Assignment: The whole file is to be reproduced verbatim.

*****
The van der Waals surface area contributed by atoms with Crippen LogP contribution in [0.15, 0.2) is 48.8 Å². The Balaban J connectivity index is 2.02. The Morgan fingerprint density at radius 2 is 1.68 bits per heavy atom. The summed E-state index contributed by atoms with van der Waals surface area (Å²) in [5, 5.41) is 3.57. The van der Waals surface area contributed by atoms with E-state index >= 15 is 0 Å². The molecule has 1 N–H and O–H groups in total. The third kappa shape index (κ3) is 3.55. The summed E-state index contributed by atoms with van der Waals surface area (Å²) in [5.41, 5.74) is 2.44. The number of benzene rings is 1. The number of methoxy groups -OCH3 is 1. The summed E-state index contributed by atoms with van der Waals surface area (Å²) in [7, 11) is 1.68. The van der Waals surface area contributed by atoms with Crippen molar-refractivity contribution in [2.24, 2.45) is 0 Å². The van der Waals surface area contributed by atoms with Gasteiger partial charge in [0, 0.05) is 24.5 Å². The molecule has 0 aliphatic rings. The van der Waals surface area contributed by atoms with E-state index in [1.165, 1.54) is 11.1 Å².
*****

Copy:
The van der Waals surface area contributed by atoms with Crippen LogP contribution in [0.15, 0.2) is 48.8 Å². The Balaban J connectivity index is 2.02. The Morgan fingerprint density at radius 2 is 1.68 bits per heavy atom. The summed E-state index contributed by atoms with van der Waals surface area (Å²) in [5, 5.41) is 3.57. The van der Waals surface area contributed by atoms with E-state index >= 15 is 0 Å². The molecule has 1 N–H and O–H groups in total. The third kappa shape index (κ3) is 3.55. The summed E-state index contributed by atoms with van der Waals surface area (Å²) in [5.41, 5.74) is 2.44. The number of benzene rings is 1. The number of methoxy groups -OCH3 is 1. The summed E-state index contributed by atoms with van der Waals surface area (Å²) in [7, 11) is 1.68. The van der Waals surface area contributed by atoms with Crippen molar-refractivity contribution in [2.24, 2.45) is 0 Å². The van der Waals surface area contributed by atoms with Gasteiger partial charge in [0, 0.05) is 24.5 Å². The molecule has 0 aliphatic rings. The van der Waals surface area contributed by atoms with E-state index in [1.165, 1.54) is 11.1 Å².